Bennett "Pinky" Thompson (1924-2001):
A Life of
is constantly on my mind," Pinky told a reporter in 1984,
"whether I'm on a plane headed for Washington D.C. or at a canoe
practice is 'How can I do more to influence the process that will affect
the future of our Hawaiian people?' "
was a social worker, a land use planner, state administrator under
Governor Burns, a trustee of the Bishop Estate, president of the
Polynesian Voyaging society, and one of the founders of Alu Like and
Papa Ola Lokahi � among many other achievements. Throughout his career
he was guided by the wisdom of his ancestors, finding in his Hawaiian
heritage ancient values with modern day applications.
importance of family was nurtured at an early age by Pinky's parents who
took in 'at-risk foster children.' "I grew up living with kids who
were less fortunate," Pinky explained, "and we became close. I
felt their pain. I wanted to find a way to help and that began my
process of entering into social work."
of ancestry was the centerpiece of Pinky's strategy for the renewal of
Hawaiian health and spirit. As State Administrator, he helped publish a
textbook exploring Hawaiian culture and as Director of the Queen
Liliuokalani Trust he helped create a book entitled "Nana I Ke Kumu
� Look to the Source" � to show how traditional cultural
practices, such as ho'oponopono, are resilient ways of achieving health
and pride today. As the Polynesian Voyaging Society's president, he
guided Hokule'a's voyages throughout the vast Pacific to reunite an
ancient ohana and ignite pride among Pacific peoples everywhere. "Hokule'a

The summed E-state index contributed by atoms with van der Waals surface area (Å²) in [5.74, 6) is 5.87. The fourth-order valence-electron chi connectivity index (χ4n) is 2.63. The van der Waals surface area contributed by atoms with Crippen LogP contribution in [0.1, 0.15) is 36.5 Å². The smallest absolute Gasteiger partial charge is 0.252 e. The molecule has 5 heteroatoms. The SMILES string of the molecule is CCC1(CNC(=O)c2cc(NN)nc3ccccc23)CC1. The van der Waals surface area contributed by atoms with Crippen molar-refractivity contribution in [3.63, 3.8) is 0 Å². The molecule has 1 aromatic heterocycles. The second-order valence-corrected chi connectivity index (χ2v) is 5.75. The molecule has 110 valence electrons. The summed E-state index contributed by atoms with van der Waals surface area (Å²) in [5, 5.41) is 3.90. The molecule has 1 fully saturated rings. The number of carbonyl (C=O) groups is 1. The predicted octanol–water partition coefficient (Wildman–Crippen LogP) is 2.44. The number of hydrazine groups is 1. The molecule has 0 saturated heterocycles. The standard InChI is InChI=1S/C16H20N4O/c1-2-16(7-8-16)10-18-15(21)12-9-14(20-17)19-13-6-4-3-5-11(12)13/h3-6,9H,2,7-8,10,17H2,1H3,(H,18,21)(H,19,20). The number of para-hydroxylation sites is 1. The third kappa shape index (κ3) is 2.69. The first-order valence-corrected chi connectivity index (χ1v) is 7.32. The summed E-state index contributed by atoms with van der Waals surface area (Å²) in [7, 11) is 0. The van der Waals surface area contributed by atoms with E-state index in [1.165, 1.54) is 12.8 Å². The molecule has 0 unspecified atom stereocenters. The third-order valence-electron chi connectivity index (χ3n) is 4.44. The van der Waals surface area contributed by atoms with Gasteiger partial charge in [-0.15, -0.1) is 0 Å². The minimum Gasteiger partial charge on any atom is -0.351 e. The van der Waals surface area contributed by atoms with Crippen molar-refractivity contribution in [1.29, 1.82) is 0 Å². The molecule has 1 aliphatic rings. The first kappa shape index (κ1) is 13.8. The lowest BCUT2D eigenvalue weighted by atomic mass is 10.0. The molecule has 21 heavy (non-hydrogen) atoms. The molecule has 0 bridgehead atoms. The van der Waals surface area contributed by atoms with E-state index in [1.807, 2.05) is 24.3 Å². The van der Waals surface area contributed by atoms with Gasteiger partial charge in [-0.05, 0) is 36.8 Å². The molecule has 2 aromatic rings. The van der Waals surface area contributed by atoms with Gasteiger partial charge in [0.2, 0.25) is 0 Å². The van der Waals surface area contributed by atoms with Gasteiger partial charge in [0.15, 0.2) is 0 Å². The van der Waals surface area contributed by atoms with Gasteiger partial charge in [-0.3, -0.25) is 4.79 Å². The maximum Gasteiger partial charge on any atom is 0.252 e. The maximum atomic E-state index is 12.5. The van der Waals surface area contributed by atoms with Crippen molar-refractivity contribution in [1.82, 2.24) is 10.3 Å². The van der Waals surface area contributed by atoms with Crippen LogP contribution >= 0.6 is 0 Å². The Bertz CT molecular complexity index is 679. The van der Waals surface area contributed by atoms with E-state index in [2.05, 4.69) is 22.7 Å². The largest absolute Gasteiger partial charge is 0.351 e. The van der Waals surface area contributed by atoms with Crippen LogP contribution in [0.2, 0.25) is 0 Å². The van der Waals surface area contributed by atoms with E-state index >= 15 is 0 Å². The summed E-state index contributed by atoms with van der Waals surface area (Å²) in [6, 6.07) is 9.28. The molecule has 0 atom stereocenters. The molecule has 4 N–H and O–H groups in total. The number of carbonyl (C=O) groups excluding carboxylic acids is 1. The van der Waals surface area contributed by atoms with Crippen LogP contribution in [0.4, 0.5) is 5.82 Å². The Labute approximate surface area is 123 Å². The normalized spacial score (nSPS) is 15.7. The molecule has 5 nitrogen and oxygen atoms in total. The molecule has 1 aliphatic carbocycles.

sails to remind all Hawaiians of their powerful heritage as a seafaring
people," Pinky said. "The more we learn about our ancestors �
the more we regain our pride as a strong people � the more we will be
able to move forward with confidence and discipline."
his life, Pinky followed the Hawaiian precept of 'Imi 'Ike � seeking
knowledge. In 1963, for example, he worked with Bishop Museum's Dr. Alan
Howard in a three-year study of a uniquely Hawaiian understanding of
community. At KSBE he guided research to improve the condition of Native
Hawaiians, and in 1981, he was chairman of the Native Hawaiian Education
Commission which examined federal and state educational programs for
Hawaiian youth and recommended improvements.
for the environment � the spirit of malama � was another guiding
value. As head of Hawai'i's Land Use Commission, Pinky wrote an article
showing how the new law had roots in the ancient Hawaiian tradition of
living in harmony with the 'aina. At KSBE, he developed programs for
reforesting estate land, involving schoolchildren in the process. And in
1995, he envisioned the Voyaging Society's Malama Hawai'i program to
increase environmental awareness.
carry out his vision for a healthy and vigorous Hawai'i, Pinky created
partnerships � a wide-ranging 'ohana of people and resources. In 1974
he joined with Hawai'i's congressional delegation to assure that
Hawaiians were included in federal programs funded for Native Americans.
"Pinky's testimony before congressional committees was moving in
its sincerity and demanded federal action," remembers Senator
Daniel K. Inouye. "He became the catalyst for many federal
delegation was pleased to follow his lead." As trustee, he wove
together the resources of KSBE with those of state and federal
government to reach Native Hawaiians with an array of nurturing
programs. Pinky believed in Lokomaika'i � sharing. In 1974, when he
became a KSBE Trustee, "�we looked around and saw that, although
the Hawaiian children in Kamehameha were doing well, the vast majority
of Native Hawaiian children were in public schools and they were not
doing well," Pinky recalled. His careful study of Bernice Pauahi